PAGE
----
There has been plenty of news about interest only mortgages in the press lately, with numerous banks closing them to new applicants or worrying that they will be fined or forced to pay compensation after misleading consumers into opting for interest-only repayments.
Now, stories are beginning to emerge of those who are worst hit by the interest-only mortgage crisis, with retirees and pensioners suddenly finding that because of decisions they made decades ago, often under the advice of their bank, they have to choose between moving out of the homes they have lived in for most of their lives or eating into their children’s inheritance.
It’s a very difficult decision for anybody to make, with decades of emotional attachment and work tying people to their homes. However, the pressure of wanting to leave your family something is hard to resist as well, resulting in people being torn both ways and having to decide what they’ll do quickly.
Many of the people who find themselves in this situation feel it’s completely unfair, believing that the banks misled them in the first place and it was not made clear to them that there was no plan in place to ensure the original loan was repaid. Interest-only mortgages allow for people to get lower repayments each month, meaning that their mortgage is more affordable, but by not eating into the actual capital of the loan, borrowers are discovering that even after forty years of payments, they still owe the entire amount they did at the beginning.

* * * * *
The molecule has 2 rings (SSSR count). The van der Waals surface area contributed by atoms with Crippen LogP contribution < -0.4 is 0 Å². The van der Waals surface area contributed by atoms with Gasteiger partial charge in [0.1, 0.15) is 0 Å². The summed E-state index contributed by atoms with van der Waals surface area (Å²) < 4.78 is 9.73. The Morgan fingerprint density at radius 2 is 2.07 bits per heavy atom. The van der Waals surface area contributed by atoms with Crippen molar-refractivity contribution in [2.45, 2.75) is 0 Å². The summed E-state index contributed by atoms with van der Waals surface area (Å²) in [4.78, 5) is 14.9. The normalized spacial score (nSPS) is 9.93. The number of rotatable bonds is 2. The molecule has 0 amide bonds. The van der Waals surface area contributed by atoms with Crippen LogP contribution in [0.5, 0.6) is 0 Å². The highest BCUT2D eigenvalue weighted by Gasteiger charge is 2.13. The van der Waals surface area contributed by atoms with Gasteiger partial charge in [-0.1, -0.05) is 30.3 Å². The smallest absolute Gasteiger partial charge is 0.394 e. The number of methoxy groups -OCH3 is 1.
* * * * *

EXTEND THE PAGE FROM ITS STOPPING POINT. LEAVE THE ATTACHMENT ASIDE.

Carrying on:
It’s looking more and more likely that there will be an investigation into the state of interest-only mortgages, which is probably why so many banks are looking to distance themselves from them. Given the scale of fines and compensation that the big banks have faced recently, it’s unsurprising that there has been an almost panicked reaction to the focus that interest-only mortgages are receiving.